09 November 2012

"Do Horses Expect Humans to Solve Their Problems"

In "Do Horses Expect Humans to Solve Their Problems" (Lesimple et al. 2012), the researchers "hypothesized that because domestic animals are so attentive and dependant [sic] to humans’ actions for
resources, the counter effect may be a decline of self sufficiency, such as individual task solving."

The experiments challenged horses to open a box containing their food ration and "more than half of the horses that showed exploration behaviors toward the experimenter failed to open the chest (N D 18, 60%), while only a third of those that did not (N D 5, 31.2%) failed (Fisher’s exact test, p D 0.04)."

Were I continuing their experiment, I'd test upper level horses, including a set described by their owners as intelligent and inquisitive. I suspect the choice of riding school horses used for students "from beginners to moderate level" played a part in so many horses failing to open the box. Typically,  riding schools chose docile, patient horses for beginner/intermediate rather than horses with great curiosity or keen intelligence.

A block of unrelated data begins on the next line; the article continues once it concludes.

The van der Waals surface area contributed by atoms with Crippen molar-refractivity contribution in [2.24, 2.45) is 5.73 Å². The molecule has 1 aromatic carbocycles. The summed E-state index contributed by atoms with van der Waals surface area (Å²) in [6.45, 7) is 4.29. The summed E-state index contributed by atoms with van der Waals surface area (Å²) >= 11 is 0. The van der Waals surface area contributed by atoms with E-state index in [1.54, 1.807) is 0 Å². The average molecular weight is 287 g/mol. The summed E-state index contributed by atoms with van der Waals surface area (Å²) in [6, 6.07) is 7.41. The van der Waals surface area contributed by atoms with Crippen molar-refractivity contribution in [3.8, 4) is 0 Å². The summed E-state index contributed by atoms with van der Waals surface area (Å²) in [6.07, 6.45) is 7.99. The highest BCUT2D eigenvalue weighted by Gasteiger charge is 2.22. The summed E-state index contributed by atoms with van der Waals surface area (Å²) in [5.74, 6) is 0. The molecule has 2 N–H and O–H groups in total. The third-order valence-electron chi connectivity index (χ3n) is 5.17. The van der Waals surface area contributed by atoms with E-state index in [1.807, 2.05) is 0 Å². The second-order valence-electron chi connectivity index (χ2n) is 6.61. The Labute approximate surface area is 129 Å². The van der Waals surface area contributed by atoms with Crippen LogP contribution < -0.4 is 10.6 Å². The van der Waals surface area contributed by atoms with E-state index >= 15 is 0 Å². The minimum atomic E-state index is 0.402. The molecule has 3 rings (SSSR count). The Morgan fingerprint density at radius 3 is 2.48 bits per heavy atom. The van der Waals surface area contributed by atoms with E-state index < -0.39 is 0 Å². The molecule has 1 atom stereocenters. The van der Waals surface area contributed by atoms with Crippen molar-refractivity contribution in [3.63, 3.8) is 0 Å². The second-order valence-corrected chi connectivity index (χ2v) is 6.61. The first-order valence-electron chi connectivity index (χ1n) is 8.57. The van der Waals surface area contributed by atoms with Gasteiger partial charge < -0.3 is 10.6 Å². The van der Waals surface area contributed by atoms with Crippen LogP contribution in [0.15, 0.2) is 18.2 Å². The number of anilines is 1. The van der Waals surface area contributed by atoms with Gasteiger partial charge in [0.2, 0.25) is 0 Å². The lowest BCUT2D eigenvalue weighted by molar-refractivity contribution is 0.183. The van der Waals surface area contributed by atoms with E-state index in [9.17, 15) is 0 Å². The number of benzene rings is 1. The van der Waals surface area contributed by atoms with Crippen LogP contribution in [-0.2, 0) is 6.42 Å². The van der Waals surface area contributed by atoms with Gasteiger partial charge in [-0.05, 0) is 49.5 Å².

I could certainly be wrong about horses in general, but, whether filled with food nor not, few boxes go unopened around here. My horses like me, but they love a good puzzle, and they adore toys.

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